We often think companies can work around cultural differences with their partners—or prospective partners—in part because they may be overconfident, or in love with everything else about the deal they are negotiating.
But that’s almost always a short-sighted mistake, as outlined in a recent article in SupplyChain247, by John D. Hanson and Steven A. Melnyk, “How to Deal With Company Culture ‘Eating’ Your Supply Chain Strategy.”
“Too often, best-laid plans are nullified by company culture, a force that supply chain managers do not anticipate, and while culture is often cast as a source of inertia and un-thinking rejection of change, it plays an essential role in executing strategy,” they write.
They relate a story of a successful company that decided to outsource a major component to a supplier to keep costs under control. “Initially, the relationship worked well and costs fell. But as the relationship continued, tensions appeared.” Decisions were made by the supplier that were consistent with its commitment to cost management but “were at odds with the way that its customer competed in the marketplace.” Over time the relationship changed “until everything in the relationship was subject to evaluation and rules.” Eventually the relationship was terminated, leaving bitter feelings on both sides.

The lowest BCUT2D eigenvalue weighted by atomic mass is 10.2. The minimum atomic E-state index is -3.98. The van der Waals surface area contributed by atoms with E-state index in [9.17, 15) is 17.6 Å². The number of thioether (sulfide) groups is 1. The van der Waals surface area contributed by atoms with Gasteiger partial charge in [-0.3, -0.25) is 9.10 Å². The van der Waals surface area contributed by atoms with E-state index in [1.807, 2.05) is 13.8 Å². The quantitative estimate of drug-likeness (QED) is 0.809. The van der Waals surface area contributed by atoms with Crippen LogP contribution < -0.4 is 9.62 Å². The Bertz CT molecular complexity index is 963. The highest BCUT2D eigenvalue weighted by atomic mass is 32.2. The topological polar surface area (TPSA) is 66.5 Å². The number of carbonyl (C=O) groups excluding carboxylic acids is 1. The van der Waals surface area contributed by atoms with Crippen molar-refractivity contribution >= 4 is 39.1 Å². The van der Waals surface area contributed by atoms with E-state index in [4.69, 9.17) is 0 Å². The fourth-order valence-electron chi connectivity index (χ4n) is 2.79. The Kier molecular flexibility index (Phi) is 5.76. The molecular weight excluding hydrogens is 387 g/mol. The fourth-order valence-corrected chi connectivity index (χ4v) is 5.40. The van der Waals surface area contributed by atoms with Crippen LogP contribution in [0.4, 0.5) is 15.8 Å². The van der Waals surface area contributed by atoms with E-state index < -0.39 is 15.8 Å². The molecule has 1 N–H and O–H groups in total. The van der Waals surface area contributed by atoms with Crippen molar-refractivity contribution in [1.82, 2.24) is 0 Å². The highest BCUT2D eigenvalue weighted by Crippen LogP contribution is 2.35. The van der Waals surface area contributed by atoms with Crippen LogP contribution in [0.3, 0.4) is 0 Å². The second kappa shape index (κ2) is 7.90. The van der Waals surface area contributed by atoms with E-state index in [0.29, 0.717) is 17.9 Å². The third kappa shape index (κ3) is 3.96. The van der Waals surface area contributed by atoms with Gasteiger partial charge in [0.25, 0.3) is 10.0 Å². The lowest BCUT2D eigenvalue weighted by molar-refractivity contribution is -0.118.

Simply put, companies that are not on the same strategic page face a tough task to align their cultures, and thus make the relationship work.
Culture and strategy are not natural enemies. Ultimately it’s a matter of trust; the Vested business model requires a high degree of trust and alignment to work effectively. Vested offers a valuable tool, the Compatibility and Trust Assessment ® (CaT), which evaluates the compatibility and trust levels between a buyer and supplier. It’s ideal for new relationships—an excellent way to determine the cultural fit of prospective partners.
With the CaT companies can avoid Peter Drucker’s famous adage: “Culture eats strategy for breakfast.”
Image: I mean, I like her by Twm via Flickr CC